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El Paso Electric Files New Mexico Rate Case

May 29, 2009

Pursuant to the Final Order issued July 3, 2007, in New Mexico Public Regulation Commission Case No. 06-00258-UT, El Paso Electric filed a rate case today with the New Mexico Public Regulation Commission (NMPRC) requesting a projected reduction in customer rates of approximately $8.6 million. The reduction is comprised of (1) a $21.3 million projected decrease in fuel and purchased power costs; and (2) a $12.7 million increase in non-fuel and purchased power base rates.

“Even though the cost of serving our growing Southern New Mexico communities has increased, that increase was more than offset by the projected decrease in the cost of fuel and purchased power to generate electricity,” said David Stevens, El Paso Electric Chief Executive Officer.

As filed, the projected reduction for the typical residential customer using 593 kWh per month would be approximately $1.26.

Fuel and purchased power costs
EPE does not earn any profit on fuel or purchased power costs charged to customers. The expected savings are based upon projections of fuel and purchased power for the period July 2010 – June 2011. Customers are credited or charged for the difference between actual fuel costs and fuel collected through base rates through the fuel factor (FPPCAC). As a result, customers will realize fuel and purchased power cost savings as they are realized.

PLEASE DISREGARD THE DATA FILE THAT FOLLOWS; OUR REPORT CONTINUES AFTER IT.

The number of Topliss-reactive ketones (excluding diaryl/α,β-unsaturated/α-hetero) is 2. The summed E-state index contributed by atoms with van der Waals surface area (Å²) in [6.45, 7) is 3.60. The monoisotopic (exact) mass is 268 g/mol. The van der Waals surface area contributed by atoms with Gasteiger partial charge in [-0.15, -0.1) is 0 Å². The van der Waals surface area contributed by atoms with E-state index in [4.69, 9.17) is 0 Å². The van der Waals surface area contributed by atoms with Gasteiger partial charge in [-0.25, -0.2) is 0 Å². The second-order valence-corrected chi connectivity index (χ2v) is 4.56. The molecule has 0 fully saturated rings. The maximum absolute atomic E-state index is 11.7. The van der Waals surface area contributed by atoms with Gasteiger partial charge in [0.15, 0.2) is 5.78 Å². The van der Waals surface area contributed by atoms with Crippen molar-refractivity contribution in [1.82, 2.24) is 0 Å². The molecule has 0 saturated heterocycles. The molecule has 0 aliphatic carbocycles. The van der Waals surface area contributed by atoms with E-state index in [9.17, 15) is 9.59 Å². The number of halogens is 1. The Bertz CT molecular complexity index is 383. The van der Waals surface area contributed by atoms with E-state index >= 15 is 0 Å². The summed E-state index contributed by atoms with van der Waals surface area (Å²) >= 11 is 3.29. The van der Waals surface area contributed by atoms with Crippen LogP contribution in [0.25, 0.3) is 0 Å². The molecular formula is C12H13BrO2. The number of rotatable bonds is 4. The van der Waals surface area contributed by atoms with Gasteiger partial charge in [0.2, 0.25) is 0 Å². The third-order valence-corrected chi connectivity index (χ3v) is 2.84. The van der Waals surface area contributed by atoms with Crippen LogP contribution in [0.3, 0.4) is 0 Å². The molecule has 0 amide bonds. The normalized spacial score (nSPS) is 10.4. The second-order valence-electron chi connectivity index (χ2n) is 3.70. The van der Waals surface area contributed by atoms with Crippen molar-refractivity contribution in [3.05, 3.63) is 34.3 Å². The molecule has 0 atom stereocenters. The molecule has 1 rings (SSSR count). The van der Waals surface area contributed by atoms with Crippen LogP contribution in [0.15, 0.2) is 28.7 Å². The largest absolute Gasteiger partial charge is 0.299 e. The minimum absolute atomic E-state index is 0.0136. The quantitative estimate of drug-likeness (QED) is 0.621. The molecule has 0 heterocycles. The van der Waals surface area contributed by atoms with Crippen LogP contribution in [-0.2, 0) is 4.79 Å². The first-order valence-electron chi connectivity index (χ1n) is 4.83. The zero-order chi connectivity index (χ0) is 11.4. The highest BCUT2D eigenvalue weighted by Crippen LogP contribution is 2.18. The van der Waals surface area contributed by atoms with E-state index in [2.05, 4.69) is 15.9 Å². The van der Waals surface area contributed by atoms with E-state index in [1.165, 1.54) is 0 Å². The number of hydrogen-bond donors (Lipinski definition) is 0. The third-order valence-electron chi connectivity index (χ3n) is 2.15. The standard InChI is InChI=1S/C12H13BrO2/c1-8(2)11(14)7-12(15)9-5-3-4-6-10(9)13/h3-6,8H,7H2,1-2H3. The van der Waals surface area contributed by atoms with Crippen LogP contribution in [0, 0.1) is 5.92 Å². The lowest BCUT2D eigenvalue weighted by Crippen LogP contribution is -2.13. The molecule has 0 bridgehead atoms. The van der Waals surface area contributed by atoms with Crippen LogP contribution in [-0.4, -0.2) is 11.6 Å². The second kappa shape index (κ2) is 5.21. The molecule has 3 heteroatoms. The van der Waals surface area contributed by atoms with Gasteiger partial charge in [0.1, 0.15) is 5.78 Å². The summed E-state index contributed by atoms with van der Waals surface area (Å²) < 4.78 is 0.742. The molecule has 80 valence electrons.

Non-fuel costs
El Paso Electric’s New Mexico service territory has grown considerably over the last several years requiring an increase of $12.7 million in non-fuel and purchased power base rates to pay for investments in new utility plant. EPE has added $48 million in new distribution plant in New Mexico to serve customers since rates were last established. In addition, to meet increased customer demands for electricity, EPE is investing approximately $245 million in new generation at its Newman Plant. Operations and maintenance costs have also increased since rates were last established.

A general rate case process may take up to 13 months to complete, but new rates could go into effect sooner if the NMPRC resolves the case earlier. It is expected that changes in rates will occur no later than the summer of 2010.

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